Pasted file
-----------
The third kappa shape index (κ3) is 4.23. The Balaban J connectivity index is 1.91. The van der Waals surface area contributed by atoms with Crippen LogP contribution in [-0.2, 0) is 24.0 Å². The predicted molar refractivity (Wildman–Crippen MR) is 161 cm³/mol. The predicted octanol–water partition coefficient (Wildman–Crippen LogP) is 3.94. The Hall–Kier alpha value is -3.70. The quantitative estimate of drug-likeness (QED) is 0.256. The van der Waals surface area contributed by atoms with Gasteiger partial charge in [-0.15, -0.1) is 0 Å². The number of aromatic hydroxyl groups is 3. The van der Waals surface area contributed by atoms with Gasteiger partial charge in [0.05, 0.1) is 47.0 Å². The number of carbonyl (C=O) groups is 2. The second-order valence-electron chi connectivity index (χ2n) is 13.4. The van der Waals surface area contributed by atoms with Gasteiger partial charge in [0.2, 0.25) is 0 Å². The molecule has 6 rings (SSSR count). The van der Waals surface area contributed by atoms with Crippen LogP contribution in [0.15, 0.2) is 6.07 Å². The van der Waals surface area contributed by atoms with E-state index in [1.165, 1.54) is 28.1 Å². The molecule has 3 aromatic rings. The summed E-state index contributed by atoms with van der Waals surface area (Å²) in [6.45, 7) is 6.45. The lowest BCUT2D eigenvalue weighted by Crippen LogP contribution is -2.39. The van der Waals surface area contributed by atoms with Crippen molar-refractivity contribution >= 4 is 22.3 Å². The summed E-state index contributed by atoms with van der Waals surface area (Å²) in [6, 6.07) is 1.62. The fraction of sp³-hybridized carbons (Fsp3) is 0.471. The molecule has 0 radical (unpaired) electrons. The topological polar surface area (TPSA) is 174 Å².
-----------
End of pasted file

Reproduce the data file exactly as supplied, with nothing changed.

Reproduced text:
The third kappa shape index (κ3) is 4.23. The Balaban J connectivity index is 1.91. The van der Waals surface area contributed by atoms with Crippen LogP contribution in [-0.2, 0) is 24.0 Å². The predicted molar refractivity (Wildman–Crippen MR) is 161 cm³/mol. The predicted octanol–water partition coefficient (Wildman–Crippen LogP) is 3.94. The Hall–Kier alpha value is -3.70. The quantitative estimate of drug-likeness (QED) is 0.256. The van der Waals surface area contributed by atoms with Gasteiger partial charge in [-0.15, -0.1) is 0 Å². The number of aromatic hydroxyl groups is 3. The van der Waals surface area contributed by atoms with Gasteiger partial charge in [0.05, 0.1) is 47.0 Å². The number of carbonyl (C=O) groups is 2. The second-order valence-electron chi connectivity index (χ2n) is 13.4. The van der Waals surface area contributed by atoms with Gasteiger partial charge in [0.2, 0.25) is 0 Å². The molecule has 6 rings (SSSR count). The van der Waals surface area contributed by atoms with Crippen LogP contribution in [0.15, 0.2) is 6.07 Å². The van der Waals surface area contributed by atoms with E-state index in [1.165, 1.54) is 28.1 Å². The molecule has 3 aromatic rings. The summed E-state index contributed by atoms with van der Waals surface area (Å²) in [6.45, 7) is 6.45. The lowest BCUT2D eigenvalue weighted by Crippen LogP contribution is -2.39. The van der Waals surface area contributed by atoms with Crippen molar-refractivity contribution >= 4 is 22.3 Å². The summed E-state index contributed by atoms with van der Waals surface area (Å²) in [6, 6.07) is 1.62. The fraction of sp³-hybridized carbons (Fsp3) is 0.471. The molecule has 0 radical (unpaired) electrons. The topological polar surface area (TPSA) is 174 Å².